Doctor Who: Season 16, Episode 21

The Armageddon Factor: Part One (20 Jan. 1979)

TV Episode  |  Not Rated  |   |  Adventure, Drama, Family
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Ratings: 7.4/10 from 142 users  
Reviews: 2 user | 3 critic

The Doctor and company drop in on the planet Atrios, whose inhabitants are in an interplanetary war with their twin planet Zeos. Although Astra, Princess of Atrios, wishes for peace, the ... See full summary »



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Title: The Armageddon Factor: Part One (20 Jan 1979)

The Armageddon Factor: Part One (20 Jan 1979) on IMDb 7.4/10

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Episode complete credited cast:
Davyd Harries ...
Ian Saynor ...
John Leeson ...
K9 (voice)
Ian Liston ...
Susan Skipper ...
John Cannon ...


The Doctor and company drop in on the planet Atrios, whose inhabitants are in an interplanetary war with their twin planet Zeos. Although Astra, Princess of Atrios, wishes for peace, the Marshal, her commander of the military, does not share her views. So, while the TARDIS is in orbit around the planet, the Marshal targets the Doctor for destruction. Written by Moviedude1

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Release Date:

20 January 1979 (UK)  »

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Aspect Ratio:

1.33 : 1
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Did You Know?


In the original script, both Atrios and Zeos were populated. Astra (at that point called "Reina", a name later changed to avoid confusion with Prince Reynart from The Androids Of Tara) was an astrophysicist who had discovered the Shadow's planet lying between the two warring worlds. The conflict had arisen because Atrios and Zeos blamed each other for a catastrophic shift in their orbits; they were being egged on by the Shadow, known as "the Presence" on Atrios and "the Voice" on Zeos. The Doctor was forced to use the makeshift Key To Time to temporally freeze both planets' armies. The Shadow's own shadow turned out to be the sixth segment of the Key To Time. His plan was to use the powers of the Key to pit one half of the universe in war against the other half. The Doctor stopped the Shadow by unfreezing the Atrian and Zeon armies and giving each the coordinates of the Shadow's "Castle of Evil". See more »


The Doctor: Where's your joy in life? Where's your optimism?
Romana: It opted out.
K9: Optimism: belief that everything will work out well. Irrational, bordering on insane.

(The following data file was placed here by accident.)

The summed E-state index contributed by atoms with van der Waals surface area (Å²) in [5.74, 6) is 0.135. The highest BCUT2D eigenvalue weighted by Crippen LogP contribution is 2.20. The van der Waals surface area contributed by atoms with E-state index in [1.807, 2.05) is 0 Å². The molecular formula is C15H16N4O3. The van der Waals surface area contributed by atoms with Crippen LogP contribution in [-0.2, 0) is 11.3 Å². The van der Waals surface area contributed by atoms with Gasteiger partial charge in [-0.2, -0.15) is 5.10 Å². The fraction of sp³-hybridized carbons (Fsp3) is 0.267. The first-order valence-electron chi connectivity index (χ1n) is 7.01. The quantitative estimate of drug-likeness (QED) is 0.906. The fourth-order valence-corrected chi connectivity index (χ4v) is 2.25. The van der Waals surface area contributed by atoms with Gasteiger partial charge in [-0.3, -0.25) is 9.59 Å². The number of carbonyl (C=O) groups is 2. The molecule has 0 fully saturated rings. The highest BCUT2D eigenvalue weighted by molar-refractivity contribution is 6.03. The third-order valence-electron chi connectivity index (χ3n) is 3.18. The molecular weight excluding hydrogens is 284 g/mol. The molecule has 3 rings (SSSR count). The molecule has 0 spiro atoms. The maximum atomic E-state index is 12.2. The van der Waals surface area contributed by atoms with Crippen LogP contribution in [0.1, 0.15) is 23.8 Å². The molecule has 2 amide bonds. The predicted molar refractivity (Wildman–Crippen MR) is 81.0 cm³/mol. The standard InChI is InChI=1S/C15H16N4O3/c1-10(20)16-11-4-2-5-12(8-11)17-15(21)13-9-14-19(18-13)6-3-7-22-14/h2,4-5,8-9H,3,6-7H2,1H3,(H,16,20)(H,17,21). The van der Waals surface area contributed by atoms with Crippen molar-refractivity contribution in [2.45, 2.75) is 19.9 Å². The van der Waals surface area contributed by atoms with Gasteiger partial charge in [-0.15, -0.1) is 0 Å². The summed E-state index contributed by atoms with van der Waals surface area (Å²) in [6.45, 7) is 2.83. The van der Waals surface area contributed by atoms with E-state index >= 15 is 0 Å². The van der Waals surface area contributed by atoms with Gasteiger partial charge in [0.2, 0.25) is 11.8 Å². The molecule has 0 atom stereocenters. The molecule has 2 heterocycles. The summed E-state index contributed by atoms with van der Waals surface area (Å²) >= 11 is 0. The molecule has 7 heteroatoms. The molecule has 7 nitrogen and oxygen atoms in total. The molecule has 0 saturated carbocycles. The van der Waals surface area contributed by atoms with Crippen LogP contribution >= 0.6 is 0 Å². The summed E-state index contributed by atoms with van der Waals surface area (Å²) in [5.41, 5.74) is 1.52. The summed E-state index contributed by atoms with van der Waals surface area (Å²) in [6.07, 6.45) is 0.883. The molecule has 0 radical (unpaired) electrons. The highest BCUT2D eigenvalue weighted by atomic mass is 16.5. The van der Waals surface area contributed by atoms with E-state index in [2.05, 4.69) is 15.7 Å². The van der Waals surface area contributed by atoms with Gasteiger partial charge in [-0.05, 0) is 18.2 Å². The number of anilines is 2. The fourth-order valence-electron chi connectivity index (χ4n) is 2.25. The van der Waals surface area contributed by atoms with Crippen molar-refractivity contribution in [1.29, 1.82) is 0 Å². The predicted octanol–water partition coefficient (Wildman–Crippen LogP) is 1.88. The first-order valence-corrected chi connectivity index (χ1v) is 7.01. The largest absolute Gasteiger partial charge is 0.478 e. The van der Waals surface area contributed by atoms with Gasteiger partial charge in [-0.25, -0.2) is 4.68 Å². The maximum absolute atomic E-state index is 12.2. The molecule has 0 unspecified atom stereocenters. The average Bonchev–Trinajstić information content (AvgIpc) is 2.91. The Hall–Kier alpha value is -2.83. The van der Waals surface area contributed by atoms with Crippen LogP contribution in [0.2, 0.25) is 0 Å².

See more »

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User Reviews

very good, if not really great and almost overlong, six-parter episode
21 August 2008 | by (United States) – See all my reviews

The Armageddon Factor features the Doctor and Romanna coming to a planet where Princess Astra is trying to bring peace to her planet Atrios and has to contend with a conniving and war-mongering Marshall, who only wants to wage battle and some outcome with planet Zeos. But as it turns out, maybe not entirely surprisingly, there's more sinister elements- like the black guardian and his Shadow figure with the dark cloak and overtly dastardly demeanor/voice. Throughout this six-parter episode we get equal amounts of atypically (and always enjoyably) witty and British aside-type dialog and those diggs from the Doctor that show he has another motive going on nine times out of ten- usually the right one- and some wooden or terribly overwrought acting (Lalla Ward as the Princess and John Woodvine as the Marshall respectively), and a couple of shoddy special effects.

And while we get a really amusing side character with the Doctor's old school chum- bringing about his real name as Theta Sigma- and some nail-biting tension in the fifth and sixth acts, there's something about the episode that feels padded and big, despite the importance of the key and its sixth "component". Nevertheless, fans of classic Tom Baker won't be disappointed as there's many scenes that ring out as amazing and fun and and kooky (i.e. Baker's momentary power-craving with the key towards the last part) even intellectually stimulating (I liked how the Marshall is frozen in time right when he reaches his climactic glory at Zeos) and a lot of great K-9 action that only reinforces him/it as one of the great TV dogs/computers. If it's not entirely perfect the writers and actors come up with some clever moments and delicious hambone acting to suffice.

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